Friday, April 23, 2010

Sue Weaver: Wool It Be

“I thanke God and ever shall — it is the sheep hath paid for all” — chiseled on the grave of John Barton, wealthy 15th-century wool merchant, who rebuilt the Church of St. Giles in Holme-by-Newark, Nottinghamshire.

Yesterday afternoon Paul Ahrens arrived to shear our sheep. Ahrens, a Lamar, Arkansas, native who has sheared sheep in New Mexico, Arkansas, Louisiana, Texas, Missouri, and Oklahoma for the past 30 years, is one of a rapidly vanishing breed. Shearing is hot, backbreaking work — as we well know, because we did it ourselves for several years. We (if not our sheep) were glad beyond measure when his truck turned up our driveway.

Paul shears Raven, one of our ewes.

One by one our sheep morphed from animated fuzzballs to sleek, short-clipped beauties. Watching from the skirting area, where I removed unwanted parts of each shorn fleece, my mind drifted to other times and other places, when the wool we take for granted meant life.

Smoke, a yearling, before his appointment with the shearer

Smoke with his new summer “do”

Originally, sheep had hair instead of fleece, though they also grew a short, woolly undercoat each winter to stay warm. In late spring early humans would pluck shed undercoat from bushes and similar surfaces where wild sheep rubbed to shed their hair. Domestication followed.

Sheep were domesticated in Asia Minor as early as 11,000 BC. Selection for shorter-legged, smaller, nonshedding, and woollier sheep soon followed. A figurine depicting a woolly sheep was recovered at a dig in Sarab, Iran, and carbon dated to 4000 BC, proving that the ancients’ selection efforts were successful.

Initially, workers processed wool by hand, rolling tufts of fleece along their thighs while adding more fiber as needed to create a length of yarn. Later the drop spindle was invented. Stone and clay whorls (weights) from ancient drop spindles have been recovered at Middle Eastern sites dating to 5000 BC.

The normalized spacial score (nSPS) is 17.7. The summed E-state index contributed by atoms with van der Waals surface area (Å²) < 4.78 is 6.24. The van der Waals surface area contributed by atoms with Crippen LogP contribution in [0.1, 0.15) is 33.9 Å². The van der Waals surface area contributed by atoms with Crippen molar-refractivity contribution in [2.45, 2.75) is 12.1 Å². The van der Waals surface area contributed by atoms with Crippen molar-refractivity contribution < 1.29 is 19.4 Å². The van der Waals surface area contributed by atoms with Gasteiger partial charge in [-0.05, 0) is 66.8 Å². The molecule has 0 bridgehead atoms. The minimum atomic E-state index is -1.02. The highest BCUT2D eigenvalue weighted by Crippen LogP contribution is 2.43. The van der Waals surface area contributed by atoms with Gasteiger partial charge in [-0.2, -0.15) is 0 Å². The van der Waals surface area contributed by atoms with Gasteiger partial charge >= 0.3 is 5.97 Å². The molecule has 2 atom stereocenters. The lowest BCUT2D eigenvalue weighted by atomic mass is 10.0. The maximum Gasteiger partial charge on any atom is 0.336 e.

Naturally preserved, 2,400- to 4,000-year-old Chinese mummies excavated in the early 20th century were clothed in beautifully woven purple, blue, and red woolen robes; tartan-weave wool trousers; and woolen leggings. A baby boy was swaddled in a coarse wool blanket. Wool felt caps adorned their heads, and strung through the ears of some were thick loops of dark red wool. Russian archaeologists working sites in the Altay Mountains of Siberia discovered ice mummies clothed in woolens dating to 400 BC. And a high percentage of the 700 or so well-preserved bodies excavated from peat bogs in Northern Europe and Great Britain were dressed in or buried with coarse woolen garments. Most date to the Pre-Roman Iron Age, though some are much older.

Authorities believe sheep came to Britain somewhere between 4000 and 3000 BC, as Neolithic farmers from Europe immigrated across the English Channel. The weaving of woolen fabric was already well established in Britain at the time of the Roman conquest in 43 AD. And according to the Doomsday Survey conducted in 1066, there were more sheep in England than all other livestock species combined. By 1300, there were an estimated 15 million sheep in the British Isles.